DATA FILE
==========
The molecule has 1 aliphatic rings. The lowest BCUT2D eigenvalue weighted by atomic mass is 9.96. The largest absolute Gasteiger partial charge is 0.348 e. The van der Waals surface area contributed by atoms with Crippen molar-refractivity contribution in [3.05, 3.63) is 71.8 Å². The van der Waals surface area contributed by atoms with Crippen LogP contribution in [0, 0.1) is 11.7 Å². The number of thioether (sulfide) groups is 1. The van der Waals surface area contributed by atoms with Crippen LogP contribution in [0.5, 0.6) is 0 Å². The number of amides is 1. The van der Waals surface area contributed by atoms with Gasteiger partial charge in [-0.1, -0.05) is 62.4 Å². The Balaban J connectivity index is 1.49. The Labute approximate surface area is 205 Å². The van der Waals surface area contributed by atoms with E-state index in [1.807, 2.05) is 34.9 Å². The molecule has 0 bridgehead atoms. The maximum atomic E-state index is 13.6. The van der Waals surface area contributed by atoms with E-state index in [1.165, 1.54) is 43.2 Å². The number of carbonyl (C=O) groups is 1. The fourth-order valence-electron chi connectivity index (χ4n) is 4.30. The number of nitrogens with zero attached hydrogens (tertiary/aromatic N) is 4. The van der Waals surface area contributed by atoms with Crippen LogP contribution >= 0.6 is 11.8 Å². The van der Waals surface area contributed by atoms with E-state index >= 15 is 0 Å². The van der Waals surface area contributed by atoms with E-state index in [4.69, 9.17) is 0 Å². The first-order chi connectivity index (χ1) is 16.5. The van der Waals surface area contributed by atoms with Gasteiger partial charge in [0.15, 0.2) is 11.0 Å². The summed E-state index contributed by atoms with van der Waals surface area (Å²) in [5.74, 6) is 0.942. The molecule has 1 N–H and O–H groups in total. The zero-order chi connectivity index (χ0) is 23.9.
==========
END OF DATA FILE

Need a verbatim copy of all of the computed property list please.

The molecule has 1 aliphatic rings. The lowest BCUT2D eigenvalue weighted by atomic mass is 9.96. The largest absolute Gasteiger partial charge is 0.348 e. The van der Waals surface area contributed by atoms with Crippen molar-refractivity contribution in [3.05, 3.63) is 71.8 Å². The van der Waals surface area contributed by atoms with Crippen LogP contribution in [0, 0.1) is 11.7 Å². The number of thioether (sulfide) groups is 1. The van der Waals surface area contributed by atoms with Crippen LogP contribution in [0.5, 0.6) is 0 Å². The number of amides is 1. The van der Waals surface area contributed by atoms with Gasteiger partial charge in [-0.1, -0.05) is 62.4 Å². The Balaban J connectivity index is 1.49. The Labute approximate surface area is 205 Å². The van der Waals surface area contributed by atoms with E-state index in [1.807, 2.05) is 34.9 Å². The molecule has 0 bridgehead atoms. The maximum atomic E-state index is 13.6. The van der Waals surface area contributed by atoms with E-state index in [1.165, 1.54) is 43.2 Å². The number of carbonyl (C=O) groups is 1. The fourth-order valence-electron chi connectivity index (χ4n) is 4.30. The number of nitrogens with zero attached hydrogens (tertiary/aromatic N) is 4. The van der Waals surface area contributed by atoms with Crippen LogP contribution >= 0.6 is 11.8 Å². The van der Waals surface area contributed by atoms with E-state index >= 15 is 0 Å². The van der Waals surface area contributed by atoms with E-state index in [4.69, 9.17) is 0 Å². The first-order chi connectivity index (χ1) is 16.5. The van der Waals surface area contributed by atoms with Gasteiger partial charge in [0.15, 0.2) is 11.0 Å². The summed E-state index contributed by atoms with van der Waals surface area (Å²) in [5.74, 6) is 0.942. The molecule has 1 N–H and O–H groups in total. The zero-order chi connectivity index (χ0) is 23.9.